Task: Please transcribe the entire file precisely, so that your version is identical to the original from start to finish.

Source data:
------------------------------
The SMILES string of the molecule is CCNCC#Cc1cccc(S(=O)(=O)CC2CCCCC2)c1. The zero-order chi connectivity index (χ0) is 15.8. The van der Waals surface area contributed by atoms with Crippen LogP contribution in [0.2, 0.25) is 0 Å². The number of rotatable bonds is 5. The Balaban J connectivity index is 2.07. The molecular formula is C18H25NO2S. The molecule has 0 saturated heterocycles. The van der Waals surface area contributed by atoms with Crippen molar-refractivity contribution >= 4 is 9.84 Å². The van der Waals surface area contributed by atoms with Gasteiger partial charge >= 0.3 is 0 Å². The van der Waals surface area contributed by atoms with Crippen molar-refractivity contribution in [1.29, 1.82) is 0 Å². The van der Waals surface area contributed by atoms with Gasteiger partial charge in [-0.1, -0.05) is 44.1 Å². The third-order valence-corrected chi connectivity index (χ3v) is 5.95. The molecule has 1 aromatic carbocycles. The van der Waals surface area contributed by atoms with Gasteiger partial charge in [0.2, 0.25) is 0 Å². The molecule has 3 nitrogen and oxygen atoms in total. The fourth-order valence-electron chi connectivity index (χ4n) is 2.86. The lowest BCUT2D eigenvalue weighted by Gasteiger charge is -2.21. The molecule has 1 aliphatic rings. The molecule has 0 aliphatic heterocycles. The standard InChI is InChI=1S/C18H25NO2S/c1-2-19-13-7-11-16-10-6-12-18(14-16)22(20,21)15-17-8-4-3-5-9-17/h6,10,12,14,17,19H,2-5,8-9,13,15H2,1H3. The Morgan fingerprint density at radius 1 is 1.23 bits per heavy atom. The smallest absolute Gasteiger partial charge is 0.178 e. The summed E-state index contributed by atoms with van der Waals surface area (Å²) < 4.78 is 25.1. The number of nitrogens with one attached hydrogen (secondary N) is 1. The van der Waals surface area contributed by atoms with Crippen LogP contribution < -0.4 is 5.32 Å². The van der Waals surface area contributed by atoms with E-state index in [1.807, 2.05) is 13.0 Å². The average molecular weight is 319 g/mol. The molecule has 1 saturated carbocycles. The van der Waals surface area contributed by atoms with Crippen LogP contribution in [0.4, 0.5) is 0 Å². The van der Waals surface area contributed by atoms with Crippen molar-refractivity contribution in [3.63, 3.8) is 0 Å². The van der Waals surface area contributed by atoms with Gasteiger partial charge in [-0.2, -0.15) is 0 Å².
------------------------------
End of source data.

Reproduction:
The SMILES string of the molecule is CCNCC#Cc1cccc(S(=O)(=O)CC2CCCCC2)c1. The zero-order chi connectivity index (χ0) is 15.8. The van der Waals surface area contributed by atoms with Crippen LogP contribution in [0.2, 0.25) is 0 Å². The number of rotatable bonds is 5. The Balaban J connectivity index is 2.07. The molecular formula is C18H25NO2S. The molecule has 0 saturated heterocycles. The van der Waals surface area contributed by atoms with Crippen molar-refractivity contribution >= 4 is 9.84 Å². The van der Waals surface area contributed by atoms with Gasteiger partial charge >= 0.3 is 0 Å². The van der Waals surface area contributed by atoms with Crippen molar-refractivity contribution in [1.29, 1.82) is 0 Å². The van der Waals surface area contributed by atoms with Gasteiger partial charge in [-0.1, -0.05) is 44.1 Å². The third-order valence-corrected chi connectivity index (χ3v) is 5.95. The molecule has 1 aromatic carbocycles. The van der Waals surface area contributed by atoms with Gasteiger partial charge in [0.2, 0.25) is 0 Å². The molecule has 3 nitrogen and oxygen atoms in total. The fourth-order valence-electron chi connectivity index (χ4n) is 2.86. The lowest BCUT2D eigenvalue weighted by Gasteiger charge is -2.21. The molecule has 1 aliphatic rings. The molecule has 0 aliphatic heterocycles. The standard InChI is InChI=1S/C18H25NO2S/c1-2-19-13-7-11-16-10-6-12-18(14-16)22(20,21)15-17-8-4-3-5-9-17/h6,10,12,14,17,19H,2-5,8-9,13,15H2,1H3. The Morgan fingerprint density at radius 1 is 1.23 bits per heavy atom. The smallest absolute Gasteiger partial charge is 0.178 e. The summed E-state index contributed by atoms with van der Waals surface area (Å²) < 4.78 is 25.1. The number of nitrogens with one attached hydrogen (secondary N) is 1. The van der Waals surface area contributed by atoms with Crippen LogP contribution < -0.4 is 5.32 Å². The van der Waals surface area contributed by atoms with E-state index in [1.807, 2.05) is 13.0 Å². The average molecular weight is 319 g/mol. The molecule has 1 saturated carbocycles. The van der Waals surface area contributed by atoms with Crippen LogP contribution in [0.4, 0.5) is 0 Å². The van der Waals surface area contributed by atoms with Crippen molar-refractivity contribution in [3.63, 3.8) is 0 Å². The van der Waals surface area contributed by atoms with Gasteiger partial charge in [-0.2, -0.15) is 0 Å².